House’s special gift to Kenyans in choice of anti-graft team head

Google is full of lies. Just type in the name of a prominent lawyer like PLO Lumumba in the search engine alongside the word “sell-out” and you receive 1,060 results.

Worse if you type the name together with a word like “traitor”, because the results will be something like 4,090 — all of them off Facebook and other places of idling where malicious people manufacture falsehoods about upstanding members of society.

Dr Patrick Loch Otieno Lumumba, or simply PLO, recently passed the last hurdle to replace judge Aaron Ringera as the head of the Kenya Anti-Corruption Commission. As MPs debated PLO’s suitability, alongside that of lawyer Pravin Bowry and Prof Jane Onsongo, to fill vacant directorship positions at KACC, they were right to refuse to consider his past as well as his record.
Too many jealous people who do not wish to see Dr Lumumba succeed are lurking around, and their objections should be treated with the contempt they so rightly deserve. Besides, none would dare raise these objections in the open.

GOOGLE IS APPARENTLY UNAWARE that there is a distinct difference — in age, manner and moral bearing — between this person and assassinated Congolese Patrice Lumumba, hence the mix-up in the search results.

PLO’s integrity and popularity are legendary, going back to his college days when he was elected — unopposed— chairman of the Students Organisation of Nairobi University, Sonu, in 1984. At the time, such a feat was unimaginable, seeing that Kenya was a democratic society in which many organisations voluntarily chose to affiliate with the ruling and only legal party, Kanu.

Many of PLO’s detractors like to point to this period as his Achilles’ heel, arguing that he took a holiday straight after his election and was not present to witness the likes of Mwandawiro Mghanga, Karimi Nduthu and Ng’ang’a Thiong’o expelled and their scholarships cancelled. Yet, he was only Sonu chairman for crying out loud, not the vice-chancellor!

The riots that followed, together with the police response — rape, injuries, detentions and the single death — are obviously beyond the responsibility of a mere Sonu chairman, who was leading from the front even if invisibly. Were it that even a shred of these claims were true, it is not clear how it would interfere with the role Dr PLO is about to assume.

His detractors have obviously not paid much attention to his resume, a 24-page tome that reflects in true light the endowments of this lawyer with a gift of the gab. By 2007, PLO had chalked up close to 100 speaking engagements in 10 years. Anyone who can attend seminars like that conceals some very stern stuff underneath his skin.

The dextrous manner in which PLO ran the Constitution of Kenya Review Commission as its chief executive remains one of the most singular examples of how to manage public affairs, limit the greed of allowance-hungry commissioners and save taxpayers’ money.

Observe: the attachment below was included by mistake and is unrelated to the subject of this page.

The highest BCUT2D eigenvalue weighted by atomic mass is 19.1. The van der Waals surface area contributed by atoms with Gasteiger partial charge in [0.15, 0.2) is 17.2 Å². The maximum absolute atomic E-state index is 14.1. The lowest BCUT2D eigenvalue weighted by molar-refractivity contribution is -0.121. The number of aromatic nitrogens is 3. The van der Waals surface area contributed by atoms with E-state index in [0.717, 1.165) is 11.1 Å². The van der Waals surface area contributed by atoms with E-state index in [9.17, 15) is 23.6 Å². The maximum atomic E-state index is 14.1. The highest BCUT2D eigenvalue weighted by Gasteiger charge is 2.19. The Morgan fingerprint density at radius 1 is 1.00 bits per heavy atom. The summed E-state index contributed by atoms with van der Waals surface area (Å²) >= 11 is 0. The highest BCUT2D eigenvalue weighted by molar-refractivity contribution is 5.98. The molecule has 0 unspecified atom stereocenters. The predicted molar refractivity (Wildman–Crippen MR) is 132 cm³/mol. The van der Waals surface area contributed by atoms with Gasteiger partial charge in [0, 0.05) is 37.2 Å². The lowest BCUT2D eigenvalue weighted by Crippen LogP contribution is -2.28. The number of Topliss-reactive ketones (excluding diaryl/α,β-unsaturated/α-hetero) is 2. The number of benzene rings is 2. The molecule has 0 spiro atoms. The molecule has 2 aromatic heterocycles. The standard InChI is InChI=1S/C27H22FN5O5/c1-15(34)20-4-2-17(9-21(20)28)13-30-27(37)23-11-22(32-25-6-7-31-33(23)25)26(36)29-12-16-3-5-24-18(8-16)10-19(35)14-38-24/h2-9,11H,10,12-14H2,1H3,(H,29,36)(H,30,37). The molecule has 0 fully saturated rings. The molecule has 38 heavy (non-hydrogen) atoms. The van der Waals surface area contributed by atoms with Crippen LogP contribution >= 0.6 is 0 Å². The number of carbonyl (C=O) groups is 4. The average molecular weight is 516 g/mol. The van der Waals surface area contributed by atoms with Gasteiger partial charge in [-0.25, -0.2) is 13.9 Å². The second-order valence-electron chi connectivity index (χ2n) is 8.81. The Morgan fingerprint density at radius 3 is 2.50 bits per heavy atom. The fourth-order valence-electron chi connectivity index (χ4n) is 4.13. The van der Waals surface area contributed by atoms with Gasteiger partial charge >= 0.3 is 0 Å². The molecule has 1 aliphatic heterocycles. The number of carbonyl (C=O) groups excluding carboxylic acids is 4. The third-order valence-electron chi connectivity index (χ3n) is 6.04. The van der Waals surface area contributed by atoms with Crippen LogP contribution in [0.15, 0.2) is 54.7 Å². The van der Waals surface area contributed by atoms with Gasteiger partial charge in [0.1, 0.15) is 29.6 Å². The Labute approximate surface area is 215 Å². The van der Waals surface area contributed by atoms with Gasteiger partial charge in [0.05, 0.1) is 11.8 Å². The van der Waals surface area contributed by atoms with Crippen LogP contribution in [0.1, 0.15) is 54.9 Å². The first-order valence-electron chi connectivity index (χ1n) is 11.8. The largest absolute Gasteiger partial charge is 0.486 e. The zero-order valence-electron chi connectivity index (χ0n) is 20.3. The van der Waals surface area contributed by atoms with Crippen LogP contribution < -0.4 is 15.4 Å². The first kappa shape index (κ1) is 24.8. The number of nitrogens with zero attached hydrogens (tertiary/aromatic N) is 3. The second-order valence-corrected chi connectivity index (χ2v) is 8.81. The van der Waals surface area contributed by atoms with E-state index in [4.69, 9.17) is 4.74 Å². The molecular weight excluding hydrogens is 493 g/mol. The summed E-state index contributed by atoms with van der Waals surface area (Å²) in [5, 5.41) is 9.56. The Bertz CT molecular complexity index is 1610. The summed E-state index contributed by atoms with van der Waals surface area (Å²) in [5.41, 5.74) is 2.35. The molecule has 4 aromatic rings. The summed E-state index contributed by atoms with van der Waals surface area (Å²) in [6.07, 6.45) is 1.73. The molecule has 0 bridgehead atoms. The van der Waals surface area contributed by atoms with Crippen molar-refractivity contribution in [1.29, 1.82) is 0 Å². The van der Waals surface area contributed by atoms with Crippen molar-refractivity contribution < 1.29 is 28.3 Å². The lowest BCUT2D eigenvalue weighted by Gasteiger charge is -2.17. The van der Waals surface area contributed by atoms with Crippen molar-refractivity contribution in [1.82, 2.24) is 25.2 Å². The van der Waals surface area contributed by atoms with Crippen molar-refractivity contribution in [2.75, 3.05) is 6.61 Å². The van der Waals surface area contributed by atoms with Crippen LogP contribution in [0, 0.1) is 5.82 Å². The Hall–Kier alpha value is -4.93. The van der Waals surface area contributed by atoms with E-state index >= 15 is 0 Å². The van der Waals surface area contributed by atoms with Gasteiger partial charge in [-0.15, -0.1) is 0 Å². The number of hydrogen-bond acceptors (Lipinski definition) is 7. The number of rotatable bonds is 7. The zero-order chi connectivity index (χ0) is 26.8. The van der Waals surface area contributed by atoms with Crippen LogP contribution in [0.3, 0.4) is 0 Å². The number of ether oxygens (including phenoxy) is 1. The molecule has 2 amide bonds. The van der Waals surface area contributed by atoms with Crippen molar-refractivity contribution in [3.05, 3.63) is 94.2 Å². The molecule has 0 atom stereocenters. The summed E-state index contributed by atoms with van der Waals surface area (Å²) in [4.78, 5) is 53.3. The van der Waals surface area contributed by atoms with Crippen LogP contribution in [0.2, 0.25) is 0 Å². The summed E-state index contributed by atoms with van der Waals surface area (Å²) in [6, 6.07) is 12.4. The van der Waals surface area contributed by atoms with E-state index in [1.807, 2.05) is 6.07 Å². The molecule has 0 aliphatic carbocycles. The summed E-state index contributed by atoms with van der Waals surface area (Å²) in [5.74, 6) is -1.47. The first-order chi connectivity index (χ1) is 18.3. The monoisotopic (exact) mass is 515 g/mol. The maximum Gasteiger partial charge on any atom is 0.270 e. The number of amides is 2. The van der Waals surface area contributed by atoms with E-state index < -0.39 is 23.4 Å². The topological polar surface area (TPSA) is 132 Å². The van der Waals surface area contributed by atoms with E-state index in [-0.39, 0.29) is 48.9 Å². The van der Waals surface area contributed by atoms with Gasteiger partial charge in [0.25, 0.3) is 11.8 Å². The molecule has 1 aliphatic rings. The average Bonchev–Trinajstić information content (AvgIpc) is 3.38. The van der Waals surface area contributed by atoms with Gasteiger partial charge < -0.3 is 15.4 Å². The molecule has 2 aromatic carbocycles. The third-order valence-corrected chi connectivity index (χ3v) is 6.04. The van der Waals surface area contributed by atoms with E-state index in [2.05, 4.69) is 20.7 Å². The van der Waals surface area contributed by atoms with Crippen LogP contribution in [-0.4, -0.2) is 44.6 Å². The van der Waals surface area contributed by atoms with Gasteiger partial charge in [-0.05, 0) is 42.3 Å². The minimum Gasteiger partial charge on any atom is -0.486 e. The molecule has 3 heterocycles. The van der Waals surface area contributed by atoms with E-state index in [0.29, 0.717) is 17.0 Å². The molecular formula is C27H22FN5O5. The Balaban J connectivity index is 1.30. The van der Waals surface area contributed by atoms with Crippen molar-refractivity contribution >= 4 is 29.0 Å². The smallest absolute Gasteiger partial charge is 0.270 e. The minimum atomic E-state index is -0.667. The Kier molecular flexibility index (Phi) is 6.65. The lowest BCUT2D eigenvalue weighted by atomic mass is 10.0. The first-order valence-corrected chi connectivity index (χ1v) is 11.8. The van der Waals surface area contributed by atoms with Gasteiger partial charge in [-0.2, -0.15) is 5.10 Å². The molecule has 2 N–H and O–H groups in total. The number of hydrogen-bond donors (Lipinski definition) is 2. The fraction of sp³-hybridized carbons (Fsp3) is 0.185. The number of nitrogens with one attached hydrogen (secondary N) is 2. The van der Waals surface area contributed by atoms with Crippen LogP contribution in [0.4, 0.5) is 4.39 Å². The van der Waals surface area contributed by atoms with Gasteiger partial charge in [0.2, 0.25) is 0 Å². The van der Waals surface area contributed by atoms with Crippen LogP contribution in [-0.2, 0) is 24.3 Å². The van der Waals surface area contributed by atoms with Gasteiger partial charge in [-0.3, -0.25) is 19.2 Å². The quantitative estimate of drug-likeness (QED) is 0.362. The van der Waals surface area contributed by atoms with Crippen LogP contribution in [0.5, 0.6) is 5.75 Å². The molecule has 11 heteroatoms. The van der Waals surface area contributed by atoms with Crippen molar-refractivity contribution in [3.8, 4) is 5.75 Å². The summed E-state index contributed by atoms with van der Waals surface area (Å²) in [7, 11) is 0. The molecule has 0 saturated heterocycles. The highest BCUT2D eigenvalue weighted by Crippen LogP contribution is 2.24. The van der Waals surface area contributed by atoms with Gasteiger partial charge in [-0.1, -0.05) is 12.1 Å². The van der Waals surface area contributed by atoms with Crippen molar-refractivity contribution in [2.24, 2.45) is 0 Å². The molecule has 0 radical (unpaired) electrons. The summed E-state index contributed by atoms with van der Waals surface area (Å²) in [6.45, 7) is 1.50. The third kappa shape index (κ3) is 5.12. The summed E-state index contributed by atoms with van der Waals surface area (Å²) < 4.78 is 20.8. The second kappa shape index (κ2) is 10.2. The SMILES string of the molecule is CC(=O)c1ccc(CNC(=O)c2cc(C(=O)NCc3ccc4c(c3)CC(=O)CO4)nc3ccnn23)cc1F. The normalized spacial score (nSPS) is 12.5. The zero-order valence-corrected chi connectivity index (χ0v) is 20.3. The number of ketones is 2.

There cannot be a better person to lead an organisation such as KACC. Even those MPs who are jealous of PLO’s leadership abilities could only clutch at a straw — claiming that he was a politician who had contested elections on a political party — in seeking to bar him from this job.

The Africa Centre for Open Governance has outlined the reasons KACC has not been a runaway success in its report, Five Years On. Judicial and legal hurdles have prevented the agency from succeeding. The report also cites lack of seriousness on the commission’s part as well as the absence of political will in the country’s leadership. PLO’s experience in the constitution-making process showed his ability to generate political will and seriousness at a go.

Five Years On claims also that KACC suffers from poor public perception and low credibility. There is no one more loved and trusted in Kenya than PLO. Just unleash him and his eloquence on the unsuspecting masses — in Kiswahili or English— and they will be eating out of his palm.

FOR FAR TOO LONG KACC HAS BEEN hamstrung by the refusal to give it prosecutorial powers. Since the attorney-general already donates these powers to police and Kenya Revenue Authority, PLO’s mere appearance — and his irresistible humble mien — would melt the hard heart of AG Amos Wako. The next thing you know, PLO would be thundering away as prosecutor, corruption suspects cowering in the dock.

His previous success in the courts is renowned. Judges and magistrates shiver at the prospect of hearing the sagacity of his arguments. Such is the fear that all records of PLO’s court victories have been hidden away to minimise professional jealousy directed at him.

Here is a professional that the totally disinterested Law Society of Kenya — which has regularly punished errant members promptly — highly recommends. Here is a man the National Security Intelligence Service vetted and found fit for a high-flying job. In Kenya, once the NSIS clears you, you become a saint. It has no interests of its own, seeing that it only works for the good of Kenya and stops grand corruption even before it happens.

President Kibaki has stopped PLO from joining the Kenya National Commission on Human Rights even when Parliament said he was most qualified. Twice would be a personal slight to him.

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